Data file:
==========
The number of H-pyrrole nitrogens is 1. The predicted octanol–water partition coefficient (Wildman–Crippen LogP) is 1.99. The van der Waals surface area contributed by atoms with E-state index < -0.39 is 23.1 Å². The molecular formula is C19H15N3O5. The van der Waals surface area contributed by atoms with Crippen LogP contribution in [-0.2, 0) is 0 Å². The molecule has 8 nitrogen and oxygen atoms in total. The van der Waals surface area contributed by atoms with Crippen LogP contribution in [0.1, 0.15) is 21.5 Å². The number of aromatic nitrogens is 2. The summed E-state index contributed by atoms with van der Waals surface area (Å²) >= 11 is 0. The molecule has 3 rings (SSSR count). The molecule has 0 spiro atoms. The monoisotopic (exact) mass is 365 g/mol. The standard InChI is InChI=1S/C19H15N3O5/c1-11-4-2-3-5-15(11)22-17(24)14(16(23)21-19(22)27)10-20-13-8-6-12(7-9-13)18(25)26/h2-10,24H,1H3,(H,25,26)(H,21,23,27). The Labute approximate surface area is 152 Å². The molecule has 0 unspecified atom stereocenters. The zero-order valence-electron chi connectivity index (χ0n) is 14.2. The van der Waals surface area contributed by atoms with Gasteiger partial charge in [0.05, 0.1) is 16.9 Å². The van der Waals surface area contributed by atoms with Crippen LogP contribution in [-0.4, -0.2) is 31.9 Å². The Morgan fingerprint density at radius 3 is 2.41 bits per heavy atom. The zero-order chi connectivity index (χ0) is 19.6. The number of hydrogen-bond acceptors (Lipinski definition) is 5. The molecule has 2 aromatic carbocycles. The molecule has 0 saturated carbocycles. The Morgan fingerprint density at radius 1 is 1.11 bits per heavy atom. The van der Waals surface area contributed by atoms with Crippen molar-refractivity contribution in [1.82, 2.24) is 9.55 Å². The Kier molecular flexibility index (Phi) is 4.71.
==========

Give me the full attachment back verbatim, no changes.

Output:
The number of H-pyrrole nitrogens is 1. The predicted octanol–water partition coefficient (Wildman–Crippen LogP) is 1.99. The van der Waals surface area contributed by atoms with E-state index < -0.39 is 23.1 Å². The molecular formula is C19H15N3O5. The van der Waals surface area contributed by atoms with Crippen LogP contribution in [-0.2, 0) is 0 Å². The molecule has 8 nitrogen and oxygen atoms in total. The van der Waals surface area contributed by atoms with Crippen LogP contribution in [0.1, 0.15) is 21.5 Å². The number of aromatic nitrogens is 2. The summed E-state index contributed by atoms with van der Waals surface area (Å²) >= 11 is 0. The molecule has 3 rings (SSSR count). The molecule has 0 spiro atoms. The monoisotopic (exact) mass is 365 g/mol. The standard InChI is InChI=1S/C19H15N3O5/c1-11-4-2-3-5-15(11)22-17(24)14(16(23)21-19(22)27)10-20-13-8-6-12(7-9-13)18(25)26/h2-10,24H,1H3,(H,25,26)(H,21,23,27). The Labute approximate surface area is 152 Å². The molecule has 0 unspecified atom stereocenters. The zero-order valence-electron chi connectivity index (χ0n) is 14.2. The van der Waals surface area contributed by atoms with Gasteiger partial charge in [0.05, 0.1) is 16.9 Å². The van der Waals surface area contributed by atoms with Crippen LogP contribution in [-0.4, -0.2) is 31.9 Å². The Morgan fingerprint density at radius 3 is 2.41 bits per heavy atom. The zero-order chi connectivity index (χ0) is 19.6. The number of hydrogen-bond acceptors (Lipinski definition) is 5. The molecule has 2 aromatic carbocycles. The molecule has 0 saturated carbocycles. The Morgan fingerprint density at radius 1 is 1.11 bits per heavy atom. The van der Waals surface area contributed by atoms with Crippen molar-refractivity contribution in [1.82, 2.24) is 9.55 Å². The Kier molecular flexibility index (Phi) is 4.71.